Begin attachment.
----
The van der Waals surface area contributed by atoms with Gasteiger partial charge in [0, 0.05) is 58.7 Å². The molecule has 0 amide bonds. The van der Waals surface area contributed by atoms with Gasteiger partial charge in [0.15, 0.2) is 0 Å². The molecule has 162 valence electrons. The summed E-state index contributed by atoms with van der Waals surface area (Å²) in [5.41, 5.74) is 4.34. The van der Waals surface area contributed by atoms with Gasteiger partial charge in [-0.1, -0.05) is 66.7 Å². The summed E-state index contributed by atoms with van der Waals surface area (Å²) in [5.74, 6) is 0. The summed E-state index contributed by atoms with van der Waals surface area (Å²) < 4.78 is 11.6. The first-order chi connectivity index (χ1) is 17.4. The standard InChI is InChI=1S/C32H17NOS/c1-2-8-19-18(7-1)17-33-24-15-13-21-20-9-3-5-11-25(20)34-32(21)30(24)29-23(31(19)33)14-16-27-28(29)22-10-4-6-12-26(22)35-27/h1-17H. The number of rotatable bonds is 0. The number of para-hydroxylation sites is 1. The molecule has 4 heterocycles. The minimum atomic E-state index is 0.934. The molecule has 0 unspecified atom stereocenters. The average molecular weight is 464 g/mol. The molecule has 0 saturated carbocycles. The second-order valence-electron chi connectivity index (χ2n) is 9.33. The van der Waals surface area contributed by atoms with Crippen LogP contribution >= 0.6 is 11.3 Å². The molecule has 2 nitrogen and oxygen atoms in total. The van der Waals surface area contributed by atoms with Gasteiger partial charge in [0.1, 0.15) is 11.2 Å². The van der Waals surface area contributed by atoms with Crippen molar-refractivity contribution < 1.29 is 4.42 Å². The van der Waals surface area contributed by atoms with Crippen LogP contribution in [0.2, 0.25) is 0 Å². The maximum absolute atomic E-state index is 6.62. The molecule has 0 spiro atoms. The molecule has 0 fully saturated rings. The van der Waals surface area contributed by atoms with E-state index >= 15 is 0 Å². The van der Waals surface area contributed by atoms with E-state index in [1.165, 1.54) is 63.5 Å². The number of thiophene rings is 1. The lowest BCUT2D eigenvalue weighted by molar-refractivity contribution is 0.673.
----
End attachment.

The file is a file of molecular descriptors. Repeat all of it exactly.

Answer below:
The van der Waals surface area contributed by atoms with Gasteiger partial charge in [0, 0.05) is 58.7 Å². The molecule has 0 amide bonds. The van der Waals surface area contributed by atoms with Gasteiger partial charge in [0.15, 0.2) is 0 Å². The molecule has 162 valence electrons. The summed E-state index contributed by atoms with van der Waals surface area (Å²) in [5.41, 5.74) is 4.34. The van der Waals surface area contributed by atoms with Gasteiger partial charge in [-0.1, -0.05) is 66.7 Å². The summed E-state index contributed by atoms with van der Waals surface area (Å²) in [5.74, 6) is 0. The summed E-state index contributed by atoms with van der Waals surface area (Å²) < 4.78 is 11.6. The first-order chi connectivity index (χ1) is 17.4. The standard InChI is InChI=1S/C32H17NOS/c1-2-8-19-18(7-1)17-33-24-15-13-21-20-9-3-5-11-25(20)34-32(21)30(24)29-23(31(19)33)14-16-27-28(29)22-10-4-6-12-26(22)35-27/h1-17H. The number of rotatable bonds is 0. The number of para-hydroxylation sites is 1. The molecule has 4 heterocycles. The minimum atomic E-state index is 0.934. The molecule has 0 unspecified atom stereocenters. The average molecular weight is 464 g/mol. The molecule has 0 saturated carbocycles. The second-order valence-electron chi connectivity index (χ2n) is 9.33. The van der Waals surface area contributed by atoms with Crippen LogP contribution >= 0.6 is 11.3 Å². The molecule has 2 nitrogen and oxygen atoms in total. The van der Waals surface area contributed by atoms with Gasteiger partial charge in [0.1, 0.15) is 11.2 Å². The van der Waals surface area contributed by atoms with Crippen molar-refractivity contribution < 1.29 is 4.42 Å². The van der Waals surface area contributed by atoms with Crippen LogP contribution in [0.2, 0.25) is 0 Å². The maximum absolute atomic E-state index is 6.62. The molecule has 0 spiro atoms. The molecule has 0 fully saturated rings. The van der Waals surface area contributed by atoms with E-state index >= 15 is 0 Å². The van der Waals surface area contributed by atoms with E-state index in [1.165, 1.54) is 63.5 Å². The number of thiophene rings is 1. The lowest BCUT2D eigenvalue weighted by molar-refractivity contribution is 0.673.